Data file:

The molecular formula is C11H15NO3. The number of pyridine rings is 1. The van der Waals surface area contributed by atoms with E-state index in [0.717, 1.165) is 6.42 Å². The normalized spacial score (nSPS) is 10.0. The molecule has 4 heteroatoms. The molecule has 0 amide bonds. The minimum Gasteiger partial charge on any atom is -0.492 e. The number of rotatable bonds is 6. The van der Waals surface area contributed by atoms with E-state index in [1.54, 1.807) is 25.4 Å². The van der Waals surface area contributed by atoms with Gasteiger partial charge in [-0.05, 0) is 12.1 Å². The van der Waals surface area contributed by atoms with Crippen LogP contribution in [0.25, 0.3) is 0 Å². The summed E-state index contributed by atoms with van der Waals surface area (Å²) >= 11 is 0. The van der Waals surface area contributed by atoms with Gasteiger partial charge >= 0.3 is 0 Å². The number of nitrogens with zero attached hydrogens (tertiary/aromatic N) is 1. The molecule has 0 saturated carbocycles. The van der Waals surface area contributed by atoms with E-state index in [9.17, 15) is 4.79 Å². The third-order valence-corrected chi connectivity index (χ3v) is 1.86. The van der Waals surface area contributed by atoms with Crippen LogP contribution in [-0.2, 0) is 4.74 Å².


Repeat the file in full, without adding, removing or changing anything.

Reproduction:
The molecular formula is C11H15NO3. The number of pyridine rings is 1. The van der Waals surface area contributed by atoms with E-state index in [0.717, 1.165) is 6.42 Å². The normalized spacial score (nSPS) is 10.0. The molecule has 4 heteroatoms. The molecule has 0 amide bonds. The minimum Gasteiger partial charge on any atom is -0.492 e. The number of rotatable bonds is 6. The van der Waals surface area contributed by atoms with E-state index in [1.54, 1.807) is 25.4 Å². The van der Waals surface area contributed by atoms with Gasteiger partial charge in [-0.05, 0) is 12.1 Å². The van der Waals surface area contributed by atoms with Crippen LogP contribution in [0.25, 0.3) is 0 Å². The summed E-state index contributed by atoms with van der Waals surface area (Å²) >= 11 is 0. The van der Waals surface area contributed by atoms with Gasteiger partial charge >= 0.3 is 0 Å². The number of nitrogens with zero attached hydrogens (tertiary/aromatic N) is 1. The molecule has 0 saturated carbocycles. The van der Waals surface area contributed by atoms with E-state index in [9.17, 15) is 4.79 Å². The third-order valence-corrected chi connectivity index (χ3v) is 1.86. The van der Waals surface area contributed by atoms with Crippen LogP contribution in [-0.2, 0) is 4.74 Å².